The void of lockdown inspires local couples' photography
Creative couple Alex Menez and Stefano Blanca Sciacaluga found lockdown gave them the opportunity to capture images or videos of empty spaces.
“It is a nice contrast than what you normally have, there are less people ruining shots, there are less people shouting in the background talking, so it was a really nice relaxed version,” said Ms Menez.
She said places that were previously so busy where now easier to work.
But she added quieter places such as the Upper Rock Nature Reserve were busier as people took the area to get their daily exercise.
“Town especially was lovely,” she recalled.
Mr Blanca Sciacaluga noted that not having other distractions made it nicer and easier for them to concentrate on their art.
“No deadlines, no shows coming up that you have to create something specific for so it opens it up to just doing things just because rather than doing things for a specific reason,” he said.
“We have been doing a lot of walking since the last lockdown so we have just been taking cameras or even phones as I mainly do things on my iPhone as the quality is good and it means I do not have to carry anything else.”
Ms Menez, works from home for online news outlet YGTV, and had started focusing more on videography than photography lately.
“I have done a good month’s worth of filming in my home,” she said.
“It was more like a blog type thing and on Instagram I have put a couple of things up. They are little short ideas. It is not more than a minute at a time and it is a nice little thing to challenge myself during the day. Apart from other things I like to do it is nice to be a bit creative as well.”
The couple found that lockdown hasn’t necessarily enhanced or taken away their creative streak but instead having more time has played a part in being more creative.
While the couple have enjoyed being locked down in Gibraltar if they were to experience lockdown elsewhere in the world they would opt for somewhere with more nature like the forests of California.
“Gib is a bit samey after a while and if you can’t do something different but if you were in England, the US or just even in Spain where you can go on a long wall,” said Mr Blanca Sciacaluga.
“So for me anywhere bigger than this that gives me more possibility.”
Ms Menez added, “and not too cold either.”
“Let’s not forget it has not been a great situation for everyone else but we are very grateful that we have a pleasant situation we find ourselves in,” she added.
The duo are part of Kitchen Studios which brings artists together giving them opportunities to work, create and exhibit their works collectively.
Putting on a show and even taking part in the show even though enjoyable can be time consuming.
“Because of Corona itself in the last year Kitchen itself started doing an Instagram takeover,” said Ms Menez.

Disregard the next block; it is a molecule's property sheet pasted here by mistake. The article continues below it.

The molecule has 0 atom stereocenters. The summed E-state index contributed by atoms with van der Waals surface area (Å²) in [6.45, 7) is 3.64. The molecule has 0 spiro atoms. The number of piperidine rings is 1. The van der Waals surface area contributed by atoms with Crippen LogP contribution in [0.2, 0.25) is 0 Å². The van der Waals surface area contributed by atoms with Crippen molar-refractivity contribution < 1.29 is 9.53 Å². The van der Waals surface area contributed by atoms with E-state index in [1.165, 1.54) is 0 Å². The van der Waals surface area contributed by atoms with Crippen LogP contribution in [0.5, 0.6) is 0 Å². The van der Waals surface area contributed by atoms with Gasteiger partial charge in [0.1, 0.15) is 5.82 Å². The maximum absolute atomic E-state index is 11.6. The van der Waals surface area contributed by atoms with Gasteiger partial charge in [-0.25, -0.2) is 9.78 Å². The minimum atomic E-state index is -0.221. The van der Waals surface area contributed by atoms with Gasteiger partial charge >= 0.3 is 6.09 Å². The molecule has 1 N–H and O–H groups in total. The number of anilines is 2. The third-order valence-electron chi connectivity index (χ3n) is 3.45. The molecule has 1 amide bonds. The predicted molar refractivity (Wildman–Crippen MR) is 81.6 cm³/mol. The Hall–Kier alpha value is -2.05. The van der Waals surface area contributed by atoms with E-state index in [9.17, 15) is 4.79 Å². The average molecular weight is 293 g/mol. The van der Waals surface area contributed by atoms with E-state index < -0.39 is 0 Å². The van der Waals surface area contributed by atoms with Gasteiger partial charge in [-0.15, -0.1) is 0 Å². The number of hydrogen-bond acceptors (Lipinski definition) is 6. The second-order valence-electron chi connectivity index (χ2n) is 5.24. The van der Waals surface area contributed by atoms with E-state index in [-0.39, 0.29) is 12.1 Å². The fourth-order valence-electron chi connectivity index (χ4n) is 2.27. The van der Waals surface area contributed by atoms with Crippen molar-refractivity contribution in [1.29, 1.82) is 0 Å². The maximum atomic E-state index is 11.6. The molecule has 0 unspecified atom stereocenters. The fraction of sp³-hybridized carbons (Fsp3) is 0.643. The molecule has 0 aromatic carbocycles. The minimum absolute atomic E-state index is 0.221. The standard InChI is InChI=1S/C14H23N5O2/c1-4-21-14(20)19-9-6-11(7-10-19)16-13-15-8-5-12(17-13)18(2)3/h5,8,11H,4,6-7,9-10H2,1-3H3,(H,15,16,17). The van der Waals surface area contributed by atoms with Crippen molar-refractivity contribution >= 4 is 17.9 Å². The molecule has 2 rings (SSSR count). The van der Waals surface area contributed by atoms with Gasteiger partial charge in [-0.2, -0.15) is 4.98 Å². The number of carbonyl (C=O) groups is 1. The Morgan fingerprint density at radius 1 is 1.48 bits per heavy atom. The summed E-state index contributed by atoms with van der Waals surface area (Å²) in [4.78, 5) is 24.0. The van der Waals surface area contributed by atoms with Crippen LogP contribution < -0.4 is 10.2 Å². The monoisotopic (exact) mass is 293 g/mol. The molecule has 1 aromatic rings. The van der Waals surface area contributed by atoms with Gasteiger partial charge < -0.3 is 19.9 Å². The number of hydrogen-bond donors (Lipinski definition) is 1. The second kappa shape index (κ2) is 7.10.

The Kitchen Studios Instagram takeover she seen artists ‘takeover’ the account to showcase their work.
“From that we ended up doing an exhibition,” Ms Menez said.
There is a Kitchen Studio exhibition in the GEMA gallery that started in December but due to lockdown it has not been open to the public.
“Aside from that we do not have any plans for Kitchen right now. As Alex said we are doing the takeovers on Instagram and we just need to kick that off again,” said Mr Blanca Sciacaluga.
“It has been really good to have a different perspective of art beyond just putting on a show, having people participate and having to get people to show up.”
“I don’t know how many followers we have but we have a lot more positive response by just having everything online through that medium of a takeover.”
“We have had people reach out to us and we have had a change to work on things we have left a bit to the side like our website,” he added.
The couple believe that Kitchen Studios at present is heading in a different direction than it had been previously ever since the last lockdown.
“We started doing workshops with the Youth Service and that is something we have always wanted to do. We have done a couple here and there but nothing really had stuck,” said Mr Blanca Sciacaluga.
“Half way through last year we did some really nice workshops with kids which was really interesting.”
“This whole Corona thing has changed the way we operate.”
The new changes have been welcomed break by the organisers of Kitchen Studios and has reduced the stress of having to produce shows to make a name for themselves.
It has also given them a chance to try new things and to reach out to people they would not normally be able to engage with.
“I think the interaction has made it more of a driving force to move forward and to find new opportunities and new artists,” she said.
“Because, at the end of the day obviously we appeal to every age but the age that changes is the 18 year old who go to university and find themselves after a year and they come back and are full of creativity and those are the new beings every year that we have to find I guess.”
Mr Blanca Sciacaluga said that a lot of the artists that took part in the present GEMA Gallery exhibition are artists who took part in Instagram takeovers.
“It was good to see how these sometimes 18, 19, 20 years old who don’t usually have a chance to get seen or who wouldn’t been seen as an adult or as a valid artist,” he said.
“I think it is difficult for someone of that age to reach out to us [Kitchen Studios] and to get on board in a show and think it is a clicky situation but through the takeovers we have brought these people onboard and other people have seen their work and they feel a bit more validated which is great.”